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One word, with feeling

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One word, with feeling

When asked, “What one word best describes Bob Sullivan?” his employees, family members and peers had little trouble answering. And they were eager to elaborate.


Paul Sullivan, vice president of marketing: “I think he wants to uphold what we believe is a legacy mission our dad started. We try to continue it in a very humble way. The competition starts when the lights go on, it’s game time, and the clock starts to run, but the humbleness is a lot of the things you do on your own time — the way you live, the way you reach out to the less fortunate.”


Josh Sweeney, TIA-certified tire specialist and head of the call center: “I think what’s so great about Bob Sullivan is he welcomes out-of-the-box ideas and new ways of thinking and innovative thought processes, and really encourages people to build upon that. I think he encourages innovative thinking, which is a real important attribute of a leader.”


John Donovan, vice president of sales: “I’ve known him a long time. I trust him to be very upfront. He has good morals, and is a person you can trust. That translates into never being forced into making a questionable decision. Making the right decision is always the way to go because you’re always backed up.”


Bob Keegan, former chairman and CEO, Goodyear Tire & Rubber Co.: “He sees his role as the captain of the team, not as an owner whose imperative it is to make all the decisions. He knows he needs a superior team to win in a very competitive business, and he spends considerable time building that team. Of course, he spends time on developing and broadening his personal skill set, and he’s proven to be a courageous leader. He leads his team into new investments, new geographies and new businesses, kind of the definition of courageous.”


Brian Gollub, manager of purchasing and distribution: “He’s one of the few people in my life who I would feel comfortable with making a straight handshake deal without any contract or anything else. He’s a true believer, a man of integrity and honor. You’ll take the hill for the guy.”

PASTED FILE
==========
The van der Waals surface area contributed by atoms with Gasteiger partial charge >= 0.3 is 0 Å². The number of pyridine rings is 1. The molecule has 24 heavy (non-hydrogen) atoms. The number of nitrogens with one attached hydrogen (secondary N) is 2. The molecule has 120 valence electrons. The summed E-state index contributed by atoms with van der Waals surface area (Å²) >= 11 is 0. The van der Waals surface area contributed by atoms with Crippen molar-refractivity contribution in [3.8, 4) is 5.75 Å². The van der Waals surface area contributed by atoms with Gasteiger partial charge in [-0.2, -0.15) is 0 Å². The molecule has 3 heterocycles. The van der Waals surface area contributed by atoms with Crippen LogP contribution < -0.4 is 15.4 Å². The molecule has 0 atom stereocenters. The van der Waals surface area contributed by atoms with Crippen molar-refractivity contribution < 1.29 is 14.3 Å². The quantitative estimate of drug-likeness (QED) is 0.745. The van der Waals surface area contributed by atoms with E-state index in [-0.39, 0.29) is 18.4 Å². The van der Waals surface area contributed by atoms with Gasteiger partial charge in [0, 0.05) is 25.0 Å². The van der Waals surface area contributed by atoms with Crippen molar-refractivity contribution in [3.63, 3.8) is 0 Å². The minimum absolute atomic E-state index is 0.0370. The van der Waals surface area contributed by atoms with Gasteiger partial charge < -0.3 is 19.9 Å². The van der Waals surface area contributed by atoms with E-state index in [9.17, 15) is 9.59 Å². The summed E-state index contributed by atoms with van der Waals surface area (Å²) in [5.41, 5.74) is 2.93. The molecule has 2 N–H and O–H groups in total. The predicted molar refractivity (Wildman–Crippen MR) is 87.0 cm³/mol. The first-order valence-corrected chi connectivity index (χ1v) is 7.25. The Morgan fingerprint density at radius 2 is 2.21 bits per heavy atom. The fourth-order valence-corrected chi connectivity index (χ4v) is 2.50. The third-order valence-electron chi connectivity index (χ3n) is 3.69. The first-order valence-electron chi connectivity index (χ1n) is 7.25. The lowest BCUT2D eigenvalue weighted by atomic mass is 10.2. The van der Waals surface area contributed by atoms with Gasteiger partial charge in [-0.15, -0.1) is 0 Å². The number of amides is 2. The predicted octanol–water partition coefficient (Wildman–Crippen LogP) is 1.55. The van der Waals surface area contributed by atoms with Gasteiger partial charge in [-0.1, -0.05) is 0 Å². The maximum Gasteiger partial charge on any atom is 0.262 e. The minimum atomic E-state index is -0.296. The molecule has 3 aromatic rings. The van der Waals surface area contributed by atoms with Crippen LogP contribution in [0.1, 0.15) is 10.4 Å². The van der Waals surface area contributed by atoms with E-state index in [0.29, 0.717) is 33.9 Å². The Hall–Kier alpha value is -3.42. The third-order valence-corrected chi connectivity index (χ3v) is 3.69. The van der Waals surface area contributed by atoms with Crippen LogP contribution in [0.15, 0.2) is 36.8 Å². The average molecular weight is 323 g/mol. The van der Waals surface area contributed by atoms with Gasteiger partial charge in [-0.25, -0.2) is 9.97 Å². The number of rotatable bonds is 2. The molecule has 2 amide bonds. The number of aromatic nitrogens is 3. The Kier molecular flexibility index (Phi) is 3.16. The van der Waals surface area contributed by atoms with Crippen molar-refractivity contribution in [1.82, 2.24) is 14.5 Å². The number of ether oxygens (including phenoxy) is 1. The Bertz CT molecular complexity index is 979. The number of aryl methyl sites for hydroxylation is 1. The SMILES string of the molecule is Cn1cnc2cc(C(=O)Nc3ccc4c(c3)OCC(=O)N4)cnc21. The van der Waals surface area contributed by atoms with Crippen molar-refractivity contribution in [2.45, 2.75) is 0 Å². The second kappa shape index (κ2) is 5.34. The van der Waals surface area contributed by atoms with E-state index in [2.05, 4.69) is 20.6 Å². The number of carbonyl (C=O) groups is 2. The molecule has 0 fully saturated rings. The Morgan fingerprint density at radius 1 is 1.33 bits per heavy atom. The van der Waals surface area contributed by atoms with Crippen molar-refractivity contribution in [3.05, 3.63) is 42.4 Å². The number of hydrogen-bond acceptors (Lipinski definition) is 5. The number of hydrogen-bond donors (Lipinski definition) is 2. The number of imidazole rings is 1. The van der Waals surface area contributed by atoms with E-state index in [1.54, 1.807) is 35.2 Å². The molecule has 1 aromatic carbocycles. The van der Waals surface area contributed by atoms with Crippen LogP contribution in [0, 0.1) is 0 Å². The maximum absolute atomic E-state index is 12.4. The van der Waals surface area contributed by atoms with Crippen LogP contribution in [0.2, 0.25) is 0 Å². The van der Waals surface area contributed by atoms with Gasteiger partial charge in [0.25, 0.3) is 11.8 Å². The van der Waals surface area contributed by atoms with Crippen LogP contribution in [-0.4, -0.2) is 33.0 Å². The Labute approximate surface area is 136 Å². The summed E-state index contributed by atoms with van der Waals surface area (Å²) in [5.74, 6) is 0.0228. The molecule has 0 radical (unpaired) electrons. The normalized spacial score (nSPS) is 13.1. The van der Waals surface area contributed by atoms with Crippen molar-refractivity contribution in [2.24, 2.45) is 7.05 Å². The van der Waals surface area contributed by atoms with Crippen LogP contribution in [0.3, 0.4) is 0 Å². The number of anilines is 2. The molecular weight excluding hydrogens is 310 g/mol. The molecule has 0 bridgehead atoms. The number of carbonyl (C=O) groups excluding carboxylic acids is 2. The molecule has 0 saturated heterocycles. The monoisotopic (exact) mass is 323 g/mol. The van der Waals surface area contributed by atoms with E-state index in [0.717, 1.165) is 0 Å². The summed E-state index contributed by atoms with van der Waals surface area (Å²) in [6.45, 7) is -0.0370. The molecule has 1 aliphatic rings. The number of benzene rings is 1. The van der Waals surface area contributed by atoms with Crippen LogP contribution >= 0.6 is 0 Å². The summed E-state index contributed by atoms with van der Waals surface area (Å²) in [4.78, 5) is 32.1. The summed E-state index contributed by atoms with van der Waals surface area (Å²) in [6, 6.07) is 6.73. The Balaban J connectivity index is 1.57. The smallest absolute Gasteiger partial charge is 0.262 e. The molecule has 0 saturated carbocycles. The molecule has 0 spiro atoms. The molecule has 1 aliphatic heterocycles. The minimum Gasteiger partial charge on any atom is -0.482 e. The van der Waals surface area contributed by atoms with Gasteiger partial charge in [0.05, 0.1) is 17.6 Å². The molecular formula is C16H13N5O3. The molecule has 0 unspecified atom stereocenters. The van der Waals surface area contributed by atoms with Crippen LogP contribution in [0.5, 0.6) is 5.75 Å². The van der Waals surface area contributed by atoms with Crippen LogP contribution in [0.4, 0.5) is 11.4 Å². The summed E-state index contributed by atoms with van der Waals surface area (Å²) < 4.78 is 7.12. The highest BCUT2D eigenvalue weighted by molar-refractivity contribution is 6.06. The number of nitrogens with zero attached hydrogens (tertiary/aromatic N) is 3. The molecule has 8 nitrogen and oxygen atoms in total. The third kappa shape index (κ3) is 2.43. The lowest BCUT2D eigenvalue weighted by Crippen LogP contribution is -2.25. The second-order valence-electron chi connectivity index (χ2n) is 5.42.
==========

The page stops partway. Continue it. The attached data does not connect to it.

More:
Matt Kline, manager, Sullivan Tire’s Braintree, Mass., store: “His family is anyone who works for the company. He makes the company, as big as it is, feel like a mom-and-pop company, which is what attracted me to it. He’s a people person. He cares about his people first, hands down. When he comes in, he says ‘hi’ to the first person he sees, whether it’s a technician or a customer or me or a salesperson.”


Saul Ludwig, managing director, Northcoast Research Holdings LLC: “He has a real sense of family with his entire employee organization. I would give him high marks for the sincere, deep feelings he has for the welfare of the communities in which he operates. He’s a good businessman, too, but that is not all he thinks about.”


Cathy DiTullio, executive assistant: “He can’t do enough for people. He wants to help everybody. It’s so rare to find a president who gives so much to his employees.”


Joe Zaccheo, CFO: “He’s driven to succeed. He’s never satisfied with having a good year. He wants to make the company better.”


Joan Kirby, accounts payable department specialist: “He just handles everything with a good way about him. He handles people in such a calm and wonderful way, and just makes them feel at home. He makes people feel relaxed, especially new people coming in.”

Kirby, who started with the company 34 years ago, describes the late Robert Sullivan as “joyful.”

“He had the biggest smile, and he wanted you to feel comfortable around him. He wanted everyone to feel comfortable on the same level, basically.”    ■

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